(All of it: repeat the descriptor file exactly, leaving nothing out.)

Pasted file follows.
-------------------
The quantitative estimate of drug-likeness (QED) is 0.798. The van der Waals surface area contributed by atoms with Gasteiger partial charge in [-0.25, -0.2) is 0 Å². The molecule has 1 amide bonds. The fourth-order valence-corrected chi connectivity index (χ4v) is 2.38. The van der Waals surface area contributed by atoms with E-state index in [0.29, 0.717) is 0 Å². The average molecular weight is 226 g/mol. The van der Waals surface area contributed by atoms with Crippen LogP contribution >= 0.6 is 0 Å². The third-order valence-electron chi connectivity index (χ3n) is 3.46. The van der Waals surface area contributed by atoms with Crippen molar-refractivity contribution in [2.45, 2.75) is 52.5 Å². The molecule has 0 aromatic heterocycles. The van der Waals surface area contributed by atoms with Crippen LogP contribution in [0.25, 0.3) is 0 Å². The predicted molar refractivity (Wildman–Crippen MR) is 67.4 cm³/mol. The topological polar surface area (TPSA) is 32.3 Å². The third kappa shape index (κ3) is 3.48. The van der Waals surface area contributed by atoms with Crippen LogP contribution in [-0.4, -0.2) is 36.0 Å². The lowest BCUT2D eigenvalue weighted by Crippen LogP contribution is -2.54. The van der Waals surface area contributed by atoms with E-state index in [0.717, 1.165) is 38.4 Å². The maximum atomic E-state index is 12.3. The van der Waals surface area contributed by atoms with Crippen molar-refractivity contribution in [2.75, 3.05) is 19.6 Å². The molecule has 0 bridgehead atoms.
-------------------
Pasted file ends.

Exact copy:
The quantitative estimate of drug-likeness (QED) is 0.798. The van der Waals surface area contributed by atoms with Gasteiger partial charge in [-0.25, -0.2) is 0 Å². The molecule has 1 amide bonds. The fourth-order valence-corrected chi connectivity index (χ4v) is 2.38. The van der Waals surface area contributed by atoms with E-state index in [0.29, 0.717) is 0 Å². The average molecular weight is 226 g/mol. The van der Waals surface area contributed by atoms with Crippen LogP contribution >= 0.6 is 0 Å². The third-order valence-electron chi connectivity index (χ3n) is 3.46. The van der Waals surface area contributed by atoms with Crippen molar-refractivity contribution in [2.45, 2.75) is 52.5 Å². The molecule has 0 aromatic heterocycles. The van der Waals surface area contributed by atoms with Crippen LogP contribution in [0.25, 0.3) is 0 Å². The predicted molar refractivity (Wildman–Crippen MR) is 67.4 cm³/mol. The topological polar surface area (TPSA) is 32.3 Å². The third kappa shape index (κ3) is 3.48. The van der Waals surface area contributed by atoms with Crippen LogP contribution in [-0.4, -0.2) is 36.0 Å². The lowest BCUT2D eigenvalue weighted by Crippen LogP contribution is -2.54. The van der Waals surface area contributed by atoms with E-state index in [0.717, 1.165) is 38.4 Å². The maximum atomic E-state index is 12.3. The van der Waals surface area contributed by atoms with Crippen molar-refractivity contribution in [2.75, 3.05) is 19.6 Å². The molecule has 0 bridgehead atoms.